Ordinarily, once the sheet is in place, only an inmate’s feet are visible—sometimes not even that. Instead, Gordie’s legs shot out below the sheet towards where I sat on my bottom bunk as he dropped down to his knees in front of the steel toilet, like a devout worshiper before his altar. But the sounds I heard next were not prayers of any kind that I was familiar with. Instead there was a sudden, unexpected, assault on my ears that seemed like the cries of a small but determined animal in a brutal struggle with something slick and slippery—an unearthly entity. Hoarse retches were followed by the inevitable wet splashes as whatever he’d eaten that hadn’t agreed with him made its encore appearance in the toilet bowl.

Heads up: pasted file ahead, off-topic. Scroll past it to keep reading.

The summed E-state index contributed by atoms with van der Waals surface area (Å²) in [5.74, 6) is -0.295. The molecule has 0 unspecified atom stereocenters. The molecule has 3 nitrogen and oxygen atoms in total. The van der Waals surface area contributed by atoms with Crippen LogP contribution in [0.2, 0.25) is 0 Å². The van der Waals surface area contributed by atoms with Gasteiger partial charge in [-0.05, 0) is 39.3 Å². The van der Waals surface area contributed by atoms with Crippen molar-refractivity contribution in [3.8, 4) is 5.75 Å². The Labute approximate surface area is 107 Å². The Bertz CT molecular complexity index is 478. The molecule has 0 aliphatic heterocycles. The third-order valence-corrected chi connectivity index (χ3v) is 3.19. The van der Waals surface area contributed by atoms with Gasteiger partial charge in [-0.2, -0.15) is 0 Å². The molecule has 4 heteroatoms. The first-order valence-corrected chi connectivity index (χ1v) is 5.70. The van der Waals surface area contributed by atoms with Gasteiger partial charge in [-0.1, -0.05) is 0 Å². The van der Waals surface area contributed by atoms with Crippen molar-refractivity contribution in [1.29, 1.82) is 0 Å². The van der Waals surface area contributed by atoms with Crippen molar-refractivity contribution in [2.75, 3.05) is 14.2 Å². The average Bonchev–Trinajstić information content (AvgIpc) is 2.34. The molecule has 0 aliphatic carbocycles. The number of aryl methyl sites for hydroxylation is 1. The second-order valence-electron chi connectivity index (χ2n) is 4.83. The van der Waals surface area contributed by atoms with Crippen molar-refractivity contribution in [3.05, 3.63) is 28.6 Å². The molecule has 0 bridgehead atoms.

I steeled my stomach against any notions it might have harbored of showing sympathy or symmetry in regurgitation. I reached for the knob that controlled the window to let in some air, but I was too late to prevent the sour stench from making my eyes water and my throat tighten involuntarily in its own reflexive retch. The rank aroma permeated every available cubic inch of air. The open window let in a freezing winter blast, but provided no relief. Unfazed, Gordie continued spilling the contents of his guts into the toilet, making sad, lonely noises in between expulsions like some pathetic, wounded creature.